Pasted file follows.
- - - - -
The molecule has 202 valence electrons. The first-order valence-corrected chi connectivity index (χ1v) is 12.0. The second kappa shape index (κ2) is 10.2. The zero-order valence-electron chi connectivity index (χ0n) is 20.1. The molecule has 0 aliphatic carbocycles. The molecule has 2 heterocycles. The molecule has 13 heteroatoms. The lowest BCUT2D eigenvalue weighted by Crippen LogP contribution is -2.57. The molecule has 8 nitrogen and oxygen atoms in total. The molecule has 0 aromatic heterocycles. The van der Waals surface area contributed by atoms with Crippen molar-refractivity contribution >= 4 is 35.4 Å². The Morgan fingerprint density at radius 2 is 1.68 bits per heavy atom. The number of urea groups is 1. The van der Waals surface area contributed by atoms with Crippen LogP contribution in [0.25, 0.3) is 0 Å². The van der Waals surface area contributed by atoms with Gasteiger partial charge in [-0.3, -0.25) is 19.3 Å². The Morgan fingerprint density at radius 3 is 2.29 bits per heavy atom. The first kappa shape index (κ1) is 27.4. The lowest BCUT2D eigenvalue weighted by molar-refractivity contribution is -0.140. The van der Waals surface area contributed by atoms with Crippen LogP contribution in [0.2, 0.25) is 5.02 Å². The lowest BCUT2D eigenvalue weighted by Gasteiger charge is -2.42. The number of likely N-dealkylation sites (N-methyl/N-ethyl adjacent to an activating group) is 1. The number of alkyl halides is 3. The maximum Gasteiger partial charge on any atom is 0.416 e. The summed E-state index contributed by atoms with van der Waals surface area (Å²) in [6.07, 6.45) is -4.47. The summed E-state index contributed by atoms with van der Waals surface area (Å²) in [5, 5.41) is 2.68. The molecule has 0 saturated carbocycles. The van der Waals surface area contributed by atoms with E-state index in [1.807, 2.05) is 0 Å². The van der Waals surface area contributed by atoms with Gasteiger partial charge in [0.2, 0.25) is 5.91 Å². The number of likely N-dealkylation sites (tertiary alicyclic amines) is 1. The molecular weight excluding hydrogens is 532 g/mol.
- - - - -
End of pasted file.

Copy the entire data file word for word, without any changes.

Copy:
The molecule has 202 valence electrons. The first-order valence-corrected chi connectivity index (χ1v) is 12.0. The second kappa shape index (κ2) is 10.2. The zero-order valence-electron chi connectivity index (χ0n) is 20.1. The molecule has 0 aliphatic carbocycles. The molecule has 2 heterocycles. The molecule has 13 heteroatoms. The lowest BCUT2D eigenvalue weighted by Crippen LogP contribution is -2.57. The molecule has 8 nitrogen and oxygen atoms in total. The molecule has 0 aromatic heterocycles. The van der Waals surface area contributed by atoms with Crippen molar-refractivity contribution >= 4 is 35.4 Å². The Morgan fingerprint density at radius 2 is 1.68 bits per heavy atom. The number of urea groups is 1. The van der Waals surface area contributed by atoms with Crippen LogP contribution in [0.25, 0.3) is 0 Å². The van der Waals surface area contributed by atoms with Gasteiger partial charge in [-0.3, -0.25) is 19.3 Å². The Morgan fingerprint density at radius 3 is 2.29 bits per heavy atom. The first kappa shape index (κ1) is 27.4. The lowest BCUT2D eigenvalue weighted by molar-refractivity contribution is -0.140. The van der Waals surface area contributed by atoms with Crippen LogP contribution in [0.2, 0.25) is 5.02 Å². The lowest BCUT2D eigenvalue weighted by Gasteiger charge is -2.42. The number of likely N-dealkylation sites (N-methyl/N-ethyl adjacent to an activating group) is 1. The number of alkyl halides is 3. The maximum Gasteiger partial charge on any atom is 0.416 e. The summed E-state index contributed by atoms with van der Waals surface area (Å²) in [6.07, 6.45) is -4.47. The summed E-state index contributed by atoms with van der Waals surface area (Å²) in [5, 5.41) is 2.68. The molecule has 0 saturated carbocycles. The van der Waals surface area contributed by atoms with E-state index in [1.807, 2.05) is 0 Å². The van der Waals surface area contributed by atoms with Gasteiger partial charge in [0.2, 0.25) is 5.91 Å². The number of likely N-dealkylation sites (tertiary alicyclic amines) is 1. The molecular weight excluding hydrogens is 532 g/mol.